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Overview of the Day before Yom Kippur's Observances

Overview of the Day before Yom Kippur's Observances

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Preparations for Yom Kippur begin early in the morning with the kaparot (atonement) rite. This consists of waving a chicken over one's head and reciting a traditional text. The chicken is ritually slaughtered and given to charity. Click here for more about this ceremony.

On this day the primary mitzvah is to eat and drink in abundance. Two meals – festive affairs – are eaten, one earlier in the day, and one just prior to the onset of Yom Kippur. In many communities it is customary to eat kreplach – small dumplings filled with ground meat. Click here for more about the pre-Yom Kippur feasting.

In between the prayer services and preparing and eating the two meals, there is a lot to squeeze in:

  • Yom Kippur erases all the sins we have committed "before G‑d"—but not the sins we may have committed against our fellow man. So we need to approach anyone whom we may have wronged and beg their forgiveness before Yom Kippur. Click here to read more about this.
  • All immerse in a mikvah (ritual pool) on the day before Yom Kippur. See here for more information.
  • At some point during the day it is customary to ask for and receive lekach (sweet cake). See here for the reasons behind this.

Minchah (the afternoon prayer service) is prayed relatively early to allow ample time to eat the final meal. Before Minchah, it is customary for all men to receive symbolic "lashes" as a humbling reminder to repent, as well as for everyone to give charity generously – a great source of merit. Click here for more about the afternoon prayer service and surrounding activities.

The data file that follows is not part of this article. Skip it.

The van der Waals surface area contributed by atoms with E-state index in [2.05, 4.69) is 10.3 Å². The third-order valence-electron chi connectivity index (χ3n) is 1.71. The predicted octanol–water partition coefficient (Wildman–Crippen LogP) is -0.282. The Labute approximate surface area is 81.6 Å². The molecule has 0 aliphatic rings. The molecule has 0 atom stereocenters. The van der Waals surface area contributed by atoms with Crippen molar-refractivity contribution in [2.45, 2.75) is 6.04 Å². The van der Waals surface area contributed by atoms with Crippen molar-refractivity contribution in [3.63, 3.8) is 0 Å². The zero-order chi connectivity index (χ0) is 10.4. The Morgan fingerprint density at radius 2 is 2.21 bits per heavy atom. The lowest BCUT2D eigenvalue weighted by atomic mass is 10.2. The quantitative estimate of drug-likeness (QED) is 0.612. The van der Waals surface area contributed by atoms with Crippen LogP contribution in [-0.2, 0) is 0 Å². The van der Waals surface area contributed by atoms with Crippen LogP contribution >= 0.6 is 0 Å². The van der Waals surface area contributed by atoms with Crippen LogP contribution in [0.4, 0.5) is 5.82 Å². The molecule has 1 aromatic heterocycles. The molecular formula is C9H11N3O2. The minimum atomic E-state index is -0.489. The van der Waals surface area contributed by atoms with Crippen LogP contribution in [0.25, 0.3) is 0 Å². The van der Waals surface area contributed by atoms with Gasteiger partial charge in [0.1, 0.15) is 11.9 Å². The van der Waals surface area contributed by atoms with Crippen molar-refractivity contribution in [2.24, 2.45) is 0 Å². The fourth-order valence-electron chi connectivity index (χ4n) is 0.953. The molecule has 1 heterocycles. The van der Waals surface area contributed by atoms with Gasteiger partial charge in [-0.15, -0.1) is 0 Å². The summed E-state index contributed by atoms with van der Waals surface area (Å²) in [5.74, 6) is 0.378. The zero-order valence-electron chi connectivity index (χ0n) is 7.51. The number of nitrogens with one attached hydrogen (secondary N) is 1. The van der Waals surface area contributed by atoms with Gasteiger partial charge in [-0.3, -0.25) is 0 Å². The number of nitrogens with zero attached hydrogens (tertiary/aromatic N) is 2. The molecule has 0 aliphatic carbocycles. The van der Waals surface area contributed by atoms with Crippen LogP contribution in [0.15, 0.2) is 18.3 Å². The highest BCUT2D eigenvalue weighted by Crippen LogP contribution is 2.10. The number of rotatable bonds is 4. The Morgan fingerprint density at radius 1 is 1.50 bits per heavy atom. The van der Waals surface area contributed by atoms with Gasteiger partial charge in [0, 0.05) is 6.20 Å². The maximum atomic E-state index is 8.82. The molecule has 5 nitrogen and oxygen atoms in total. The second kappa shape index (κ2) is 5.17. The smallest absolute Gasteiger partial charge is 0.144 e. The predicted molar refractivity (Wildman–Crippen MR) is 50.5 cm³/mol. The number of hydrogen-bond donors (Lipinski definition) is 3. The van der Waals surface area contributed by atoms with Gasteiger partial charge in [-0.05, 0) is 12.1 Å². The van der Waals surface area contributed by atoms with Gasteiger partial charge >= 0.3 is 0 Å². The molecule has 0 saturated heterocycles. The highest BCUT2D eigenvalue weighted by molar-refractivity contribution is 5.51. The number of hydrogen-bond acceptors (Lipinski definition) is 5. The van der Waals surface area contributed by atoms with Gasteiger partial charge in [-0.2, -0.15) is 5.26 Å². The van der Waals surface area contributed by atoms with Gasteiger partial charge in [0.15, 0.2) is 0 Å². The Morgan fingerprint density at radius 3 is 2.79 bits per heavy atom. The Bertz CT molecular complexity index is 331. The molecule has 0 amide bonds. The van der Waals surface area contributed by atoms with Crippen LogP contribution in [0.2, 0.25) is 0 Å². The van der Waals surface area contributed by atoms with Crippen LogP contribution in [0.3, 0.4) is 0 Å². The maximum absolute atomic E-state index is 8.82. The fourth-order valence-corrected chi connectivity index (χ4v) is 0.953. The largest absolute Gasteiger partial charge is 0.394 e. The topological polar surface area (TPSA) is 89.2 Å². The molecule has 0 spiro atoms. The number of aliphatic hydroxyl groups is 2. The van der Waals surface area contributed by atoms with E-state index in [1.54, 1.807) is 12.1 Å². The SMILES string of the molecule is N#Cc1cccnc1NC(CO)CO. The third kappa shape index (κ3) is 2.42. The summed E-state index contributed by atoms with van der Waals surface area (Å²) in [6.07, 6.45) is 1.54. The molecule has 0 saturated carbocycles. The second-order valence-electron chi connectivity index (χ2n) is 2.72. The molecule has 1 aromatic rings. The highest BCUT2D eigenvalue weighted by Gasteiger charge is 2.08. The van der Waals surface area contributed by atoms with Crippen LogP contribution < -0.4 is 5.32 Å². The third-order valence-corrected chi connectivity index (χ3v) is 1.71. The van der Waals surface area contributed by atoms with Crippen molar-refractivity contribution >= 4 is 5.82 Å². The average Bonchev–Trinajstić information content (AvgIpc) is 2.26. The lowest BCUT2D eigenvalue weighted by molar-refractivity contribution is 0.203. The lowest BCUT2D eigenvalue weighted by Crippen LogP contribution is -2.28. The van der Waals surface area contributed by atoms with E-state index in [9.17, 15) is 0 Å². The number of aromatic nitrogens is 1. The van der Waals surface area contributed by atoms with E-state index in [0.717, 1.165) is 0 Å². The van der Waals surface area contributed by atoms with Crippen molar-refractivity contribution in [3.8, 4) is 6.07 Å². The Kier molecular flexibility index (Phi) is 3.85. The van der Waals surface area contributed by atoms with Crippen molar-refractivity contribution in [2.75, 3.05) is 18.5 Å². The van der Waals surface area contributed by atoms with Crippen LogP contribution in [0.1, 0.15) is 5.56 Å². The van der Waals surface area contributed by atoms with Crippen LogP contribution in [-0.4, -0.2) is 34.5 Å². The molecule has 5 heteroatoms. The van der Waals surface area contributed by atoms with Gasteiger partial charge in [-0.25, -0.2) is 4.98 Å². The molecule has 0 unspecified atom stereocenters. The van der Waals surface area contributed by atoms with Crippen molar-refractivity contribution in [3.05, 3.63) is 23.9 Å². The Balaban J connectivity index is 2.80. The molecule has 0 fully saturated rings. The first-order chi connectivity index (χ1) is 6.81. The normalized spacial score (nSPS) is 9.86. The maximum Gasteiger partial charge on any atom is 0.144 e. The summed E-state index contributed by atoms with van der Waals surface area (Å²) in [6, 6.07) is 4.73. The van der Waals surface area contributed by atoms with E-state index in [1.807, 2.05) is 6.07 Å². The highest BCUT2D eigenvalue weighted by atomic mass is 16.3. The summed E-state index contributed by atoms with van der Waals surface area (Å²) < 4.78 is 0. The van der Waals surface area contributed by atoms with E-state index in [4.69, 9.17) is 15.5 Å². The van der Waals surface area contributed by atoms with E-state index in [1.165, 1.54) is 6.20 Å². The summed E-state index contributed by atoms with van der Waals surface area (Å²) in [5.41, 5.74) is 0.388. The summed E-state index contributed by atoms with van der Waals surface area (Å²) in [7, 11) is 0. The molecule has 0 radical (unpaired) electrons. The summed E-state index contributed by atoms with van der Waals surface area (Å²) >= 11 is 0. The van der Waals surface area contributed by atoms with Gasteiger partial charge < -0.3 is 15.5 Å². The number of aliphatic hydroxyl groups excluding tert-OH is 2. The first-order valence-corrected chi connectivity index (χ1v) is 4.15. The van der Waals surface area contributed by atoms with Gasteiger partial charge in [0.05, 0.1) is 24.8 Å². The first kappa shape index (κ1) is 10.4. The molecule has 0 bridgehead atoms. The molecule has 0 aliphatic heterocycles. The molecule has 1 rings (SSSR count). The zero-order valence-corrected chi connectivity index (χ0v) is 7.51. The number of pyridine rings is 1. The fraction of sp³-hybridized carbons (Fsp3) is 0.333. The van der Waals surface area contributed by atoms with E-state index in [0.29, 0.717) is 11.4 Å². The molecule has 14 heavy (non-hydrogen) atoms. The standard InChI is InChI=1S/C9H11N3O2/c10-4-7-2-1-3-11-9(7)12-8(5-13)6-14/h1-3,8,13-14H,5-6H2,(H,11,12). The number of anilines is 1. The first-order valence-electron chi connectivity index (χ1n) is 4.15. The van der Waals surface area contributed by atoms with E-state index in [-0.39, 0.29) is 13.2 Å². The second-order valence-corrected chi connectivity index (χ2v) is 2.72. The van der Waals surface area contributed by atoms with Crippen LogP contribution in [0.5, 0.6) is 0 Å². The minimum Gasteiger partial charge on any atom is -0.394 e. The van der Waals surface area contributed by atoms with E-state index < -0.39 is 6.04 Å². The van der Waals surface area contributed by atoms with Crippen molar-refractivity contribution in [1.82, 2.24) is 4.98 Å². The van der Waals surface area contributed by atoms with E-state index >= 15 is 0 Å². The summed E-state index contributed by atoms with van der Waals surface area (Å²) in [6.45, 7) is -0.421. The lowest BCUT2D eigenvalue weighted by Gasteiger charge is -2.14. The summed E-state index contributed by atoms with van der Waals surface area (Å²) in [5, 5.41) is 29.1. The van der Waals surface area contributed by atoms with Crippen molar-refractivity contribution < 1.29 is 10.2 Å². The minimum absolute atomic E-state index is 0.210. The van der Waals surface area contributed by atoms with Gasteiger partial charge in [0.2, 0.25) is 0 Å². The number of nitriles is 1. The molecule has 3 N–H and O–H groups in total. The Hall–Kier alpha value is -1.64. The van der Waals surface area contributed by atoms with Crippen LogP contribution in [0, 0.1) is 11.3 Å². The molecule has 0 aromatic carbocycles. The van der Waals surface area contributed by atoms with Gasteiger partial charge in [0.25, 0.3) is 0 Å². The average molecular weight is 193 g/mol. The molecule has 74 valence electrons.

Then we partake of the final meal. One must stop eating prior to candle-lighting time. Immediately before the fast begins, it is customary for parents to bless their children. Click here for more about the final meal and the traditional text for blessing the children.

Then, 18 minutes before sunset, women and girls light candles, and the fast begins. Click here for more details.

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Discussion (3)
October 7, 2014
RE: The Day Before Yom Kippur
The chicken is just a chicken. It will end up in a kosher pot, and possibly be served with matzah balls and dill. So what does it have to do with us? Two things.

a. The worth of the chicken is given to charity. And yes, giving charity is very potent. The sages tell us that "charity saves from death."

b. Seeing the soon-to-be-soup chicken and realizing how fragile life is serves as a very visible wake-up call. It drives home how important it is that we make the right choices this Yom Kippur.
Menachem Posner
Skokie
October 3, 2014
Stop Killing Chickens and all animals,
Stop killing innocent animals, this can still be done without killing anything.

Jews have been hated for thousands of years, let's stop any acts of violence and start getting better karma. Energy is real, we need to keep good energy always and lead by example to the World.
Anonymous
New york
October 2, 2014
Day Before Yom Kippur
I would not want that chicken after it goes over your head. What is this all about? What does a chicken do to you? Does it have any power to save you? Or is it the Almighty G-d who can save you? I am confused. Is this anywhere in Torah or Sacred books? Thank for your reflection before answering this comment.
Anonymous
USA
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